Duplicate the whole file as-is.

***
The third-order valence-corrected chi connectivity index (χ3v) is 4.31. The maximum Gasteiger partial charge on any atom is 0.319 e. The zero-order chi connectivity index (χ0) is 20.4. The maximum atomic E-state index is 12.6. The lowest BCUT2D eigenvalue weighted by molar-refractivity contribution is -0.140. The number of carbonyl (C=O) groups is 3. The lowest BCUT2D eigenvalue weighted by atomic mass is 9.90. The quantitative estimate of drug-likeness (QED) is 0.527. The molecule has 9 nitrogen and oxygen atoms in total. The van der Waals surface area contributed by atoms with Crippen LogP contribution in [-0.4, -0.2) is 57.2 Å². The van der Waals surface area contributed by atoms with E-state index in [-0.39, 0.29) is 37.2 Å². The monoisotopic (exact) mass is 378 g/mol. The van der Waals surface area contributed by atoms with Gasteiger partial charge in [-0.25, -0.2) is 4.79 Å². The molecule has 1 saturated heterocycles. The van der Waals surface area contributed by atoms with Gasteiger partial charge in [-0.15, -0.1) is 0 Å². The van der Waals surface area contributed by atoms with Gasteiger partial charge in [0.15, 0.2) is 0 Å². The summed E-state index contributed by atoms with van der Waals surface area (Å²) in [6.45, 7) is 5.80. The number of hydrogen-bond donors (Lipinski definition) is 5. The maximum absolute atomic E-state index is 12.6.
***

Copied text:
The third-order valence-corrected chi connectivity index (χ3v) is 4.31. The maximum Gasteiger partial charge on any atom is 0.319 e. The zero-order chi connectivity index (χ0) is 20.4. The maximum atomic E-state index is 12.6. The lowest BCUT2D eigenvalue weighted by molar-refractivity contribution is -0.140. The number of carbonyl (C=O) groups is 3. The lowest BCUT2D eigenvalue weighted by atomic mass is 9.90. The quantitative estimate of drug-likeness (QED) is 0.527. The molecule has 9 nitrogen and oxygen atoms in total. The van der Waals surface area contributed by atoms with Crippen LogP contribution in [-0.4, -0.2) is 57.2 Å². The van der Waals surface area contributed by atoms with E-state index in [-0.39, 0.29) is 37.2 Å². The monoisotopic (exact) mass is 378 g/mol. The van der Waals surface area contributed by atoms with Gasteiger partial charge in [-0.25, -0.2) is 4.79 Å². The molecule has 1 saturated heterocycles. The van der Waals surface area contributed by atoms with Gasteiger partial charge in [-0.15, -0.1) is 0 Å². The van der Waals surface area contributed by atoms with Gasteiger partial charge in [0.15, 0.2) is 0 Å². The summed E-state index contributed by atoms with van der Waals surface area (Å²) in [6.45, 7) is 5.80. The number of hydrogen-bond donors (Lipinski definition) is 5. The maximum absolute atomic E-state index is 12.6.